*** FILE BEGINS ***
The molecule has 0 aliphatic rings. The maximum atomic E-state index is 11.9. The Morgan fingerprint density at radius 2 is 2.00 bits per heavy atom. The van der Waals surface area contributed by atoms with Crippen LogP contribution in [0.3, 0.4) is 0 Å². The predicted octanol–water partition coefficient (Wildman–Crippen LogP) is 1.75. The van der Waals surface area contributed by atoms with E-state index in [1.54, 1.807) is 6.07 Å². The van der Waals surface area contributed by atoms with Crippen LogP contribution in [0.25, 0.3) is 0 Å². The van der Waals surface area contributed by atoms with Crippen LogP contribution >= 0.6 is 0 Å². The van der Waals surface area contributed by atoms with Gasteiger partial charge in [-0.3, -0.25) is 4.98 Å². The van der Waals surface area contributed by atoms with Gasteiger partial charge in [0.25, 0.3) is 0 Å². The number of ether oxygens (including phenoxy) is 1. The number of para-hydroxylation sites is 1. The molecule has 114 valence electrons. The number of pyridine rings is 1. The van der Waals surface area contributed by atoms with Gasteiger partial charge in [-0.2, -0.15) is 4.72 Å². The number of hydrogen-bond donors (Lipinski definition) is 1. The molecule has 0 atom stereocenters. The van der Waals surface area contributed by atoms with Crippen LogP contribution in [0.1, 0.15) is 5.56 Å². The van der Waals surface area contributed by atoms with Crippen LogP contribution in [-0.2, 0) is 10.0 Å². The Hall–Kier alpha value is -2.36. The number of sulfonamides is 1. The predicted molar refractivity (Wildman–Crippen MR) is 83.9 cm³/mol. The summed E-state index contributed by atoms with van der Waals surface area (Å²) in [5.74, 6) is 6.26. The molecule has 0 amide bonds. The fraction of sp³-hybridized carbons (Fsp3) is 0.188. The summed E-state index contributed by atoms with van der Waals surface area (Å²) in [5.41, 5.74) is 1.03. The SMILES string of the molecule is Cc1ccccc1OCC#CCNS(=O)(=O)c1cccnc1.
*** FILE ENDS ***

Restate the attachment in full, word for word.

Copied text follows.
The molecule has 0 aliphatic rings. The maximum atomic E-state index is 11.9. The Morgan fingerprint density at radius 2 is 2.00 bits per heavy atom. The van der Waals surface area contributed by atoms with Crippen LogP contribution in [0.3, 0.4) is 0 Å². The predicted octanol–water partition coefficient (Wildman–Crippen LogP) is 1.75. The van der Waals surface area contributed by atoms with E-state index in [1.54, 1.807) is 6.07 Å². The van der Waals surface area contributed by atoms with Crippen LogP contribution in [0.25, 0.3) is 0 Å². The van der Waals surface area contributed by atoms with Crippen LogP contribution >= 0.6 is 0 Å². The van der Waals surface area contributed by atoms with Gasteiger partial charge in [-0.3, -0.25) is 4.98 Å². The van der Waals surface area contributed by atoms with Gasteiger partial charge in [0.25, 0.3) is 0 Å². The number of ether oxygens (including phenoxy) is 1. The number of para-hydroxylation sites is 1. The molecule has 114 valence electrons. The number of pyridine rings is 1. The van der Waals surface area contributed by atoms with Gasteiger partial charge in [-0.2, -0.15) is 4.72 Å². The number of hydrogen-bond donors (Lipinski definition) is 1. The molecule has 0 atom stereocenters. The van der Waals surface area contributed by atoms with Crippen LogP contribution in [0.1, 0.15) is 5.56 Å². The van der Waals surface area contributed by atoms with Crippen LogP contribution in [-0.2, 0) is 10.0 Å². The Hall–Kier alpha value is -2.36. The number of sulfonamides is 1. The predicted molar refractivity (Wildman–Crippen MR) is 83.9 cm³/mol. The summed E-state index contributed by atoms with van der Waals surface area (Å²) in [5.74, 6) is 6.26. The molecule has 0 amide bonds. The fraction of sp³-hybridized carbons (Fsp3) is 0.188. The summed E-state index contributed by atoms with van der Waals surface area (Å²) in [5.41, 5.74) is 1.03. The SMILES string of the molecule is Cc1ccccc1OCC#CCNS(=O)(=O)c1cccnc1.